When Shylock speaks this very important speech he is saying that they are all the same, just different religions, he then goes on in his speech to question the laws of the society he lived in and how they can be different for Jews and Christians if they are both ultimately the same. This was a very risky although effective technique that Shakespeare used in order to show his audience that Jews were human too, if the Queen or audience had become offended at the suggestion of being the same as Jews he could well have been in great trouble.
“If a Jew wrong a Christian,
what is his humility? Revenge. If a Christian wrong a Jew, what should his sufferance be by Christian example? Why, revenge.”
In the court scene, there is no denying that Shylock meant to take the life of Antonio while collecting the forfeit. Nevertheless he was very angry, he had lost everything including his daughter and he needed something or someone to take out all his frustrations out on and when the opportunity arrived he grabbed it with two hands. At Shylock’s last appearance in the play he has lost everything dear to him, including his religion.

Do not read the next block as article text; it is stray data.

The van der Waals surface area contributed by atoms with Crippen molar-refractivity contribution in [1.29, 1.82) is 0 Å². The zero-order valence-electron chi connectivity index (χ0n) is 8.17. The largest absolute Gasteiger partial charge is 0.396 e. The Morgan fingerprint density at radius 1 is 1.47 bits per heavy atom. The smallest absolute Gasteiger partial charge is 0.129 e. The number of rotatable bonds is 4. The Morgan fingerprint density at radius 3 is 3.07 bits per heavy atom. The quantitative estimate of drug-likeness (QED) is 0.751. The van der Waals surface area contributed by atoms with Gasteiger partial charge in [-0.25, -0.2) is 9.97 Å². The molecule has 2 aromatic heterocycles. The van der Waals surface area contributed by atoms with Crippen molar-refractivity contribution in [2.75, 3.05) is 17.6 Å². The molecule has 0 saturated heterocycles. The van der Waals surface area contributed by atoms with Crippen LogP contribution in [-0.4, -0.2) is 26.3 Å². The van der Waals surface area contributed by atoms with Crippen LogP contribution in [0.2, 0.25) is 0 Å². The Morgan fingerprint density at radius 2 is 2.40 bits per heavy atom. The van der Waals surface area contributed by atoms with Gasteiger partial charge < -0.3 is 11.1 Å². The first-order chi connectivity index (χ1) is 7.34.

In conclusion I think that although outwardly the play seems to display anti-Semitic views, Shakespeare tries to make Shylock human to his audience, not just an evil Jew who gets what was always coming to him and therefore challenges anti-Semitic views that were current to when the play was written. In doing so he wrote a play which can help us shield against prejudices in present day society.